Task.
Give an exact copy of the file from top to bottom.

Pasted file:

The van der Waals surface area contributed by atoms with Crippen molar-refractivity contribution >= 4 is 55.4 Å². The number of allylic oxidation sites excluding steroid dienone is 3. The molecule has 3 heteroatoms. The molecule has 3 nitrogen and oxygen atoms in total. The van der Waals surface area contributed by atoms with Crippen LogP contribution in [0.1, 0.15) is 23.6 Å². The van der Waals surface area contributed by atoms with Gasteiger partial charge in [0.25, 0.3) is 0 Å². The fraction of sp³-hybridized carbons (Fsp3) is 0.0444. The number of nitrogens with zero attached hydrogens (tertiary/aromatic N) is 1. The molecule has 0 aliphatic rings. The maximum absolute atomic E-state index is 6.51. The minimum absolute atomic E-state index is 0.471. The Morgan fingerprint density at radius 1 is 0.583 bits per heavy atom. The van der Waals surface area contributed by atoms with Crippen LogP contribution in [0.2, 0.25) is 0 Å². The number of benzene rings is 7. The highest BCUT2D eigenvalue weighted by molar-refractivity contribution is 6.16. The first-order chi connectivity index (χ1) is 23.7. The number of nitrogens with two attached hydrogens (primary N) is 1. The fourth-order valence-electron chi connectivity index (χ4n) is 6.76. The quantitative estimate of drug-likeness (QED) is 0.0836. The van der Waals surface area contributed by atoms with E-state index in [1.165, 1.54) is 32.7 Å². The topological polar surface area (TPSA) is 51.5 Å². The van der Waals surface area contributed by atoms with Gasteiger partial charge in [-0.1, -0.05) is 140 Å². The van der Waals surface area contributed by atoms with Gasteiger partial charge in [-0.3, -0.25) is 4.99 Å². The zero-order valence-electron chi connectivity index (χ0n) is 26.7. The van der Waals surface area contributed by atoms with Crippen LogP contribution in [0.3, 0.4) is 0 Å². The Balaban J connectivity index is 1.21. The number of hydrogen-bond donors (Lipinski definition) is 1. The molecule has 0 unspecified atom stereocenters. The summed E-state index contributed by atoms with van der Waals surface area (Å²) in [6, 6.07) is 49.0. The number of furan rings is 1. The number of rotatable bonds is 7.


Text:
The van der Waals surface area contributed by atoms with Crippen molar-refractivity contribution >= 4 is 55.4 Å². The number of allylic oxidation sites excluding steroid dienone is 3. The molecule has 3 heteroatoms. The molecule has 3 nitrogen and oxygen atoms in total. The van der Waals surface area contributed by atoms with Crippen LogP contribution in [0.1, 0.15) is 23.6 Å². The van der Waals surface area contributed by atoms with Gasteiger partial charge in [0.25, 0.3) is 0 Å². The fraction of sp³-hybridized carbons (Fsp3) is 0.0444. The number of nitrogens with zero attached hydrogens (tertiary/aromatic N) is 1. The molecule has 0 aliphatic rings. The maximum absolute atomic E-state index is 6.51. The minimum absolute atomic E-state index is 0.471. The Morgan fingerprint density at radius 1 is 0.583 bits per heavy atom. The van der Waals surface area contributed by atoms with Crippen LogP contribution in [0.2, 0.25) is 0 Å². The number of benzene rings is 7. The highest BCUT2D eigenvalue weighted by molar-refractivity contribution is 6.16. The first-order chi connectivity index (χ1) is 23.7. The number of nitrogens with two attached hydrogens (primary N) is 1. The fourth-order valence-electron chi connectivity index (χ4n) is 6.76. The quantitative estimate of drug-likeness (QED) is 0.0836. The van der Waals surface area contributed by atoms with E-state index in [1.165, 1.54) is 32.7 Å². The topological polar surface area (TPSA) is 51.5 Å². The van der Waals surface area contributed by atoms with Gasteiger partial charge in [-0.1, -0.05) is 140 Å². The van der Waals surface area contributed by atoms with Gasteiger partial charge in [-0.3, -0.25) is 4.99 Å². The zero-order valence-electron chi connectivity index (χ0n) is 26.7. The van der Waals surface area contributed by atoms with Crippen LogP contribution in [0.3, 0.4) is 0 Å². The Balaban J connectivity index is 1.21. The number of hydrogen-bond donors (Lipinski definition) is 1. The molecule has 0 unspecified atom stereocenters. The summed E-state index contributed by atoms with van der Waals surface area (Å²) in [6, 6.07) is 49.0. The number of furan rings is 1. The number of rotatable bonds is 7.